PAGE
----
You might make a case that World War II meant something since we were attacked by Japan, which had a major-league army and navy. It turned out that Japan had no military plans east of Hawaii except for some balloon bombs dropped in an Oregon forest. However, the government let it be known that Japanese-Americans were receiving sound and light signals from the Japanese navy off the California coast. This had about as much validity as the Tonkin Gulf incident, but the government claimed it was true in order to justify interring all Japanese-Americans. For the rest of the Americans, it made the Japanese danger appear more real. But in reality, Japan wasn't going to take away anybody's freedom or rights here at home.

So, the next time you hear someone talking about our boys defending freedom or fighting over there so we can be free and have all our rights here, consider that maybe that hasn't happened for the last 140 years. The only threat to what freedoms are available are each generation's Ashcrofts.

Have we won in Iraq yet?

"Freedom" is one of those words and concepts that gets misused for political purposes. Another one is "support our troops." The common usage of that phrase has something to do with supporting the right to conduct this war. Anti-war people usually counter with the idea that the best support would be to bring them home. That may be true, but in this era of short wars and intransigent leaders, it's like talking apples and oranges.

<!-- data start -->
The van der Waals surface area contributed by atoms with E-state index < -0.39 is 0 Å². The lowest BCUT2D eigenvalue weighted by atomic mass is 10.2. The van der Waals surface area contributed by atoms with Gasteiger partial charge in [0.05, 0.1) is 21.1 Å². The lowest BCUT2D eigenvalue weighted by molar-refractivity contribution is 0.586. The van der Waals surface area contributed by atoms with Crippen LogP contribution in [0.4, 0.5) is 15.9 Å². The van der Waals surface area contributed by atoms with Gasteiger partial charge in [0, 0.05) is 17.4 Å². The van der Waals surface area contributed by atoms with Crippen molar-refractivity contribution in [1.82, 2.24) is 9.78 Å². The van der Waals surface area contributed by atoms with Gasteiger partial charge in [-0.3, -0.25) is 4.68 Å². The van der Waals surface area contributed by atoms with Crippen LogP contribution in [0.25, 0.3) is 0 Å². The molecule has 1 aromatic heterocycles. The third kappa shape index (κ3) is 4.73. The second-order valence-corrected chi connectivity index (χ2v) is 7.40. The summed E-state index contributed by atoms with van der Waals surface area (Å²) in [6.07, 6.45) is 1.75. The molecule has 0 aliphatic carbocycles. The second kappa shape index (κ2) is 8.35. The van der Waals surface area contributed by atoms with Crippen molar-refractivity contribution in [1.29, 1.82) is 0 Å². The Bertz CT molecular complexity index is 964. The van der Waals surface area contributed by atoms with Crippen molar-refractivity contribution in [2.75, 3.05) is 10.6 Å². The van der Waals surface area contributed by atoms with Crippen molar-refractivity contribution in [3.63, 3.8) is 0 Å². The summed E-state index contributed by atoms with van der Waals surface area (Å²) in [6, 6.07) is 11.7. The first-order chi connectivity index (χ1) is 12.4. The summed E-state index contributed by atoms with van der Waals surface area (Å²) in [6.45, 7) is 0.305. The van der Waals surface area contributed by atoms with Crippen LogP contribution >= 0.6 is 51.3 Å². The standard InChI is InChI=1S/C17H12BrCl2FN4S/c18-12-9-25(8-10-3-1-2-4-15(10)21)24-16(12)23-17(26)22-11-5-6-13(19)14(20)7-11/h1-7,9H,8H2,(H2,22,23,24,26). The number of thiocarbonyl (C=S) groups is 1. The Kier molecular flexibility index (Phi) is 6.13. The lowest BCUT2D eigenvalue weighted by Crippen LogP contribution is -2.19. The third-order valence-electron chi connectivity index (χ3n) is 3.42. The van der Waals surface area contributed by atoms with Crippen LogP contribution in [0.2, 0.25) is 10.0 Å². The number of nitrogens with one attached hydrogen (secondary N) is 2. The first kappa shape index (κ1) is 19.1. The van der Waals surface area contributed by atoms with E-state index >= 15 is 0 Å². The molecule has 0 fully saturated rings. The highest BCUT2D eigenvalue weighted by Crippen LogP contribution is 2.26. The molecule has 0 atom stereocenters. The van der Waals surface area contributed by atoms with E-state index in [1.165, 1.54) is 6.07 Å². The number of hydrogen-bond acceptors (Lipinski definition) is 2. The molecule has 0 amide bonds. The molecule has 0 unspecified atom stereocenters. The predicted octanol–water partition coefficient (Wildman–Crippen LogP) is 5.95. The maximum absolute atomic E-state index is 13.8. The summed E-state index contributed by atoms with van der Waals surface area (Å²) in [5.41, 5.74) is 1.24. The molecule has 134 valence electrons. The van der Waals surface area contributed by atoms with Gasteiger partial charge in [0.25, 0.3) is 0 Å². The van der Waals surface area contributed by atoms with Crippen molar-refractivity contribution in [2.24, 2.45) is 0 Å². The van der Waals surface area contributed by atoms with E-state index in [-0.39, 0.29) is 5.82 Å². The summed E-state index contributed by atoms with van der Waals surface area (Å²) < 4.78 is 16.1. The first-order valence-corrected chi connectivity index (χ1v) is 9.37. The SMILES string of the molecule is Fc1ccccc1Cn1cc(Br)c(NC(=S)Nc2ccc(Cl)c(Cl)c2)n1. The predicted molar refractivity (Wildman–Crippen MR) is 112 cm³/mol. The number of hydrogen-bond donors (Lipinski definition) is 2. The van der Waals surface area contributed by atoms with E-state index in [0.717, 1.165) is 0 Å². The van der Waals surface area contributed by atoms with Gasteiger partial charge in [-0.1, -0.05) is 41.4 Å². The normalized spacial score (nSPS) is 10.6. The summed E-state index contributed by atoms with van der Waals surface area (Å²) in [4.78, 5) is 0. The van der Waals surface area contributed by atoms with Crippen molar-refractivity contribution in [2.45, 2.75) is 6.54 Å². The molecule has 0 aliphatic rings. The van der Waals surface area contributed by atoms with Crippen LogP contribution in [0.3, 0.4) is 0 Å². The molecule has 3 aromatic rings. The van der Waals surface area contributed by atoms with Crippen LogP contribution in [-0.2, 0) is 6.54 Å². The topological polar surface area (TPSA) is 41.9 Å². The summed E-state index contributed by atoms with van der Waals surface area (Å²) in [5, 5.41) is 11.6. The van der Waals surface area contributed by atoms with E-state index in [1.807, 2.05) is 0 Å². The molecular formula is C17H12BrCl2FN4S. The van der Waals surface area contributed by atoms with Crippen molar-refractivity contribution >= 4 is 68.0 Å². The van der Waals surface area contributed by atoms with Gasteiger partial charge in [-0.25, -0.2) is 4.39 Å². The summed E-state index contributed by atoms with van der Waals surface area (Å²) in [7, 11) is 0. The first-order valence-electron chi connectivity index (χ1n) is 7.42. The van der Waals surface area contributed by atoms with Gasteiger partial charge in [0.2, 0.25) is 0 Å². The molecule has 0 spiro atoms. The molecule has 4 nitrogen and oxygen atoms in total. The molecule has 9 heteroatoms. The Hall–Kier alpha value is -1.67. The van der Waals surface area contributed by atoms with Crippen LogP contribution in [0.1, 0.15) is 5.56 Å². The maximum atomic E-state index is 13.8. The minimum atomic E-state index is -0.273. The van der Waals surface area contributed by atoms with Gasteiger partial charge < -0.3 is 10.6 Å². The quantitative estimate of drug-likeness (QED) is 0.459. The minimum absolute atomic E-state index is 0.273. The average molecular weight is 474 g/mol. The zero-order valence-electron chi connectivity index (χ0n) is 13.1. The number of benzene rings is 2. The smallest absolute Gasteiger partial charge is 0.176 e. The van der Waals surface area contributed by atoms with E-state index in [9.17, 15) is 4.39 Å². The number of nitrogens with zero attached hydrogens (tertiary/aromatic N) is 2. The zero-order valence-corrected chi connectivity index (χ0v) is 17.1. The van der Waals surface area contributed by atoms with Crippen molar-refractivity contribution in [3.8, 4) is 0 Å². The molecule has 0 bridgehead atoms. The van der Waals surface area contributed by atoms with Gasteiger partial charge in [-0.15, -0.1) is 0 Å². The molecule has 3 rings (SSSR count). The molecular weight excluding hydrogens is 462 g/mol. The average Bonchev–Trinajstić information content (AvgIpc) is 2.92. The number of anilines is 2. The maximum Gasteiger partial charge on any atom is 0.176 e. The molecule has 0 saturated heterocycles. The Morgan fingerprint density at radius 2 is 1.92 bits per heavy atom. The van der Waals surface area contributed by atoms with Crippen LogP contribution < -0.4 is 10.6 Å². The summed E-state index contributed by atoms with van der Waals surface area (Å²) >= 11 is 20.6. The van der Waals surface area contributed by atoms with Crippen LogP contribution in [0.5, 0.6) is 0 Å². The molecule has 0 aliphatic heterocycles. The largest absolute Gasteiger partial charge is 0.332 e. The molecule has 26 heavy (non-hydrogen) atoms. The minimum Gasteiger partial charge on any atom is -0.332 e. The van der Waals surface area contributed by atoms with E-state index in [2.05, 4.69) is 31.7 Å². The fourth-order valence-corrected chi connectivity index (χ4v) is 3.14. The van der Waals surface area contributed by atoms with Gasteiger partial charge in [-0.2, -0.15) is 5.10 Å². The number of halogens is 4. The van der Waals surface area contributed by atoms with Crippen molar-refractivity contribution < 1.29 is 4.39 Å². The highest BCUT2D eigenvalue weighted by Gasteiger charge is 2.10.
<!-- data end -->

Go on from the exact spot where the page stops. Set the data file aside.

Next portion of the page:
When someone asks me if I support the troops, I usually ask for a definition of what that means. You might get an answer sort of like sending over good vibrations or the more common idea of wishing that they get home safe and sound, or don't spit on them when they get back. There is no concreteness to the concept. It's another of the flags waved by the patriots.

It is unfortunate that the troop supporters who sent the troops over are the same people who use their power to cut the budget of the VA, which is what these troops have to rely upon for the medical and mental care they will need — also known as support. Real support.

Let's declare victory and come home.

"Terrorists." The common usage of this word refers to the obvious: people who fly planes into buildings; people who commit deadly sneak attacks on non-combatants; people who unleash chemical and biological weapons. If the Bush administration and some of these right-wingers with easy media access have their way, soon it will be that anyone who opposes the president on a war or security issue will be a "terrorist." If you not only oppose the war, but actually go to a demonstration, under Patriot Act II, this might be interpreted as being support of terrorism and therefore an act of terrorism.

I went to two or three demonstrations opposing the war back when it started. I, along with thousands, even illegally shut down Lake Shore Drive. I guess that makes me a terrorist. I feel so bad. I thought I was good. So I'm preparing for when they knock down my door and come after me. Like the priest in "The Exorcist" holding his cross out before the devil, I'm going to shove a yellow ribbon out in front of me and yell, "I support the troops! I support the troops!"

Have we won in Afghanistan yet?

Bill Shunas is a Vietnam veteran and author. He's a member of VVAW's Chicago chapter.